Teaching youth about personal safety

Bottom row, left to right: Kyra Jacobs (Daisy), Evelyn Bertram (Daisy), Maggie Evans (Daisy), Lily Kindred (Daisy), Katarina Dillow (Daisy), Joshlyn Sanders (Daisy), Jasper Jackson (Daisy), Lillian Pruitt (Daisy)

Middle row, left to right: Mallory Phillips (Brownie), Lily Allgood (Brownie), Sofia de la Cruz (Brownie), Rebecca Rodriguez-Lopez (Brownie), Delilah Yukawa (Brownie), Marley Roberts (Brownie), Samantha White (Brownie), Madison Roberts (junior)

Front row, left to right: Hannah Eubanks, Andrea Harvey, Steven Whited, Allexus Williams (cadet), Tiffany Edwards

Girls Scouts obtained more from training than just a merit badge; they received lifesaving lessons regarding their personal safety.

On September 10, 2019, the Northeast Alabama Community College welcomed the local girl scouts into the classroom to learn about safety. The idea for the training originated with Akaysha Bouldin, Fort Payne Girl Scout Troop 10303 leader. Mrs. Bouldin sought out the training class because she wanted to make sure young ladies, and children in general, knew what to do if they were in a frightening or dangerous event. These worries prompted her to seek out training for her troop which lead her in contacting the NACC’s Criminal Justice Education Department program director Steven Whited.

NACC was glad to welcome the Fort Payne Troop on campus for the event. The training was conducted by the CRJ Department. Training consisted of educational components on physical safety and online security. It covered scenarios regarding risks and dangers that might occur in the youths’ school, community, and online, such as social media and gaming chats. One of the most important parts of the training was encouraging the youth and parents to be more involved in discussion of “what would you do if this happened”, and discussed the topic of who is a trusted adult. Physical fitness was also discussed as an important part of health and safety as well.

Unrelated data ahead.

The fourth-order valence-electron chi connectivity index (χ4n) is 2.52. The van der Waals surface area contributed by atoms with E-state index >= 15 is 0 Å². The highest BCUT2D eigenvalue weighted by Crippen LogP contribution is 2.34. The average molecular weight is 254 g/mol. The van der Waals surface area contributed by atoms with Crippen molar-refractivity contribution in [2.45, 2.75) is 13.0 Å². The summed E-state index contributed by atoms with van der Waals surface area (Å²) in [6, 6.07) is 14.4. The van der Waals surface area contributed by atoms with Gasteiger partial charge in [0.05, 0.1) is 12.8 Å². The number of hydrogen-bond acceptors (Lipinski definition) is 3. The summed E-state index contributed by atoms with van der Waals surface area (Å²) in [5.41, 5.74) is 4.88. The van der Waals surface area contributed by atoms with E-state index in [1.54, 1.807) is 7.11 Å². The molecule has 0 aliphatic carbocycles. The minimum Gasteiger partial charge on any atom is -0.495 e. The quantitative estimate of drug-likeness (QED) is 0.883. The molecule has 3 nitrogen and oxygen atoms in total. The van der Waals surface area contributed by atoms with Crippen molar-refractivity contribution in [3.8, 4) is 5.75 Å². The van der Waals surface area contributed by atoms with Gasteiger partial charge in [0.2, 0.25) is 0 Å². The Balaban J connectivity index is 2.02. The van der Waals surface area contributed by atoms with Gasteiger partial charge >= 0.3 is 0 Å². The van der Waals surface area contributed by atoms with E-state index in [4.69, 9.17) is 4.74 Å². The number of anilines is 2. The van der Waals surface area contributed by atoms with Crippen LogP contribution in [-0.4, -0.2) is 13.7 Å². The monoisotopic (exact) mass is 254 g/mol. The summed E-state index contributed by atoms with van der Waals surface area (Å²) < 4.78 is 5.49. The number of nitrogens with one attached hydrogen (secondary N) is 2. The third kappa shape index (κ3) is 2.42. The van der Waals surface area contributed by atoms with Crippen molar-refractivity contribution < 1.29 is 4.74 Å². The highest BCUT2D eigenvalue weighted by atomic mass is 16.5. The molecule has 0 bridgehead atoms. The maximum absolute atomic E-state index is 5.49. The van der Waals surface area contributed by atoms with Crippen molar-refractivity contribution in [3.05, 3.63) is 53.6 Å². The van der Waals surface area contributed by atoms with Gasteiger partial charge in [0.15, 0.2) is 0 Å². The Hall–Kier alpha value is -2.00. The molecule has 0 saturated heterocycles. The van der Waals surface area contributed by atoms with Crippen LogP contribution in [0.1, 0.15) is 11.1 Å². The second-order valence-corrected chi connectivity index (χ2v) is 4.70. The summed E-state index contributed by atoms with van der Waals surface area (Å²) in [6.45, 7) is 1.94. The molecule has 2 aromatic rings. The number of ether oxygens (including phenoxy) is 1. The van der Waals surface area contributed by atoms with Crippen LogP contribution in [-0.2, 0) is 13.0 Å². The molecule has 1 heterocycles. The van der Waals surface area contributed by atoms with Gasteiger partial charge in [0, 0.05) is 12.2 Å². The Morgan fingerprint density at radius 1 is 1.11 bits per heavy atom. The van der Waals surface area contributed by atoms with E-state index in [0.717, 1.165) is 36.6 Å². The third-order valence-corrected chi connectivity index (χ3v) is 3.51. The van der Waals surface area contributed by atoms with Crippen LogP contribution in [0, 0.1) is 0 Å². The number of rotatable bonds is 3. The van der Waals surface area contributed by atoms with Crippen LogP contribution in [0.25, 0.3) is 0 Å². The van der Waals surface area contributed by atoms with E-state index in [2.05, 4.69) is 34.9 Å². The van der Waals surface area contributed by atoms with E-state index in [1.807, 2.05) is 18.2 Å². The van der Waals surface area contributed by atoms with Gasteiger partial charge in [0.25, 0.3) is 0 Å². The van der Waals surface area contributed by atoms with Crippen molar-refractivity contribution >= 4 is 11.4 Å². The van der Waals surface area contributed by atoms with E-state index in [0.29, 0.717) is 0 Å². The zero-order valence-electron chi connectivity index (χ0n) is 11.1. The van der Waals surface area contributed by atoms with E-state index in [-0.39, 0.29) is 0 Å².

The highlight of the training for the girl scouts was seeing a few defense tactics demonstrated and then allowing them to practice the moves. Andrea Harvey with NACC admissions also assisted in the training by offering martial arts demonstrations. Ms. Harvey’s background with martial arts helped us deliver an exciting lesson for the visiting troop. Training pads were utilized, and the troop was allowed to demonstrate some very controlled and effective strikes and kicks.

Correction officers Tiffany Edwards and Hannah Eubanks from the DeKalb County Sheriff’s Office also assisted in the training by working within the groups as they practiced demonstrated skills. Officer Edwards and Eubanks are also recent graduates of the NACC CRJ program, and having them present in professional uniform was a great way of displaying accomplishment and encouragement for the young ladies. Officer Eubanks also demonstrated physical fitness exercises that would increase overall core strength.

“Girl Scouts focus on building Courage, Confidence, and Character. Self Defense reminds them to stand up for their personal self, and to stand up for their ideas and ambitions. Courage, Confidence and Character are three Cs that are a part of the Girl Scout mantra.” Akaysha Bouldin.

The training was beneficial and it fulfilled its purpose. Having the opportunity to assist our community is a great honor. Gratitude is extended to Dr. David Campbell, NACC President, for allowing us to be involved in initiatives that assist the youth in our local area.

There were 17 girls: one cadet (sixth-eighth grade) one junior (fourth-fifth grade) seven Brownies (second-third grade) eight Daisies (K-first grade) and 12 adults in attendance for the training.

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